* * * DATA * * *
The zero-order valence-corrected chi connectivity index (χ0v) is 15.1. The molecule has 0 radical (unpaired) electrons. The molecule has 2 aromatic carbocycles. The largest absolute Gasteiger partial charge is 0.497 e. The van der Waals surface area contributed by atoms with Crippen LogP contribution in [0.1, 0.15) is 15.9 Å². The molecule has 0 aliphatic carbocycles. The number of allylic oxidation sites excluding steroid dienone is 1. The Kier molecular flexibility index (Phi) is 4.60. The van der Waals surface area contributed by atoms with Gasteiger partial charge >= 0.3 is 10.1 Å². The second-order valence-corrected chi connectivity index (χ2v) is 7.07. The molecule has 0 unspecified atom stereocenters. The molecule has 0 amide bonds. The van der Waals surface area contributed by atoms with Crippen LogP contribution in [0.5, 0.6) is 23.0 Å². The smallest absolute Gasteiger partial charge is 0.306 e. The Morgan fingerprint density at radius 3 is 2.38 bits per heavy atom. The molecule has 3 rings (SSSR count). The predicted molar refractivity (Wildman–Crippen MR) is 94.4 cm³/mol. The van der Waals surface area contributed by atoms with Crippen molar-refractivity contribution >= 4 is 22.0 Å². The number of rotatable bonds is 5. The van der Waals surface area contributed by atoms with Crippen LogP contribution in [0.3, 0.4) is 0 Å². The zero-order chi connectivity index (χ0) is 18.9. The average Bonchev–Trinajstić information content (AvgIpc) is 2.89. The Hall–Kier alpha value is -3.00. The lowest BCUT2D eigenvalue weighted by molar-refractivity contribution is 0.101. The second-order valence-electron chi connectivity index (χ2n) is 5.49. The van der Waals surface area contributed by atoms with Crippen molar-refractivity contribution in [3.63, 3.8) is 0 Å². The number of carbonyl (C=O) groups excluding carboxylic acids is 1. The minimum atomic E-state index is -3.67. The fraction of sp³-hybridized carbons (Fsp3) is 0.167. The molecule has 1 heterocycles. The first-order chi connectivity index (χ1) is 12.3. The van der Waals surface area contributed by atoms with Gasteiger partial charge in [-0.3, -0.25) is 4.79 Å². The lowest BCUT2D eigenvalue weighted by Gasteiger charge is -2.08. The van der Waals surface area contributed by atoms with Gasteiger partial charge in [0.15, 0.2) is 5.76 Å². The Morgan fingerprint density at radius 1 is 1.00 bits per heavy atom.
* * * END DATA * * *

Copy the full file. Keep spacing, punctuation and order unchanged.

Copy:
The zero-order valence-corrected chi connectivity index (χ0v) is 15.1. The molecule has 0 radical (unpaired) electrons. The molecule has 2 aromatic carbocycles. The largest absolute Gasteiger partial charge is 0.497 e. The van der Waals surface area contributed by atoms with Crippen LogP contribution in [0.1, 0.15) is 15.9 Å². The molecule has 0 aliphatic carbocycles. The number of allylic oxidation sites excluding steroid dienone is 1. The Kier molecular flexibility index (Phi) is 4.60. The van der Waals surface area contributed by atoms with Gasteiger partial charge >= 0.3 is 10.1 Å². The second-order valence-corrected chi connectivity index (χ2v) is 7.07. The molecule has 0 unspecified atom stereocenters. The molecule has 0 amide bonds. The van der Waals surface area contributed by atoms with Crippen LogP contribution in [0.5, 0.6) is 23.0 Å². The smallest absolute Gasteiger partial charge is 0.306 e. The Morgan fingerprint density at radius 3 is 2.38 bits per heavy atom. The molecule has 3 rings (SSSR count). The predicted molar refractivity (Wildman–Crippen MR) is 94.4 cm³/mol. The van der Waals surface area contributed by atoms with Crippen molar-refractivity contribution >= 4 is 22.0 Å². The number of rotatable bonds is 5. The van der Waals surface area contributed by atoms with Crippen LogP contribution in [0.3, 0.4) is 0 Å². The zero-order chi connectivity index (χ0) is 18.9. The average Bonchev–Trinajstić information content (AvgIpc) is 2.89. The Hall–Kier alpha value is -3.00. The lowest BCUT2D eigenvalue weighted by molar-refractivity contribution is 0.101. The second-order valence-electron chi connectivity index (χ2n) is 5.49. The van der Waals surface area contributed by atoms with Crippen molar-refractivity contribution in [3.63, 3.8) is 0 Å². The number of carbonyl (C=O) groups excluding carboxylic acids is 1. The minimum atomic E-state index is -3.67. The fraction of sp³-hybridized carbons (Fsp3) is 0.167. The molecule has 1 heterocycles. The first-order chi connectivity index (χ1) is 12.3. The van der Waals surface area contributed by atoms with Gasteiger partial charge in [-0.3, -0.25) is 4.79 Å². The lowest BCUT2D eigenvalue weighted by Gasteiger charge is -2.08. The van der Waals surface area contributed by atoms with Gasteiger partial charge in [0.15, 0.2) is 5.76 Å². The Morgan fingerprint density at radius 1 is 1.00 bits per heavy atom.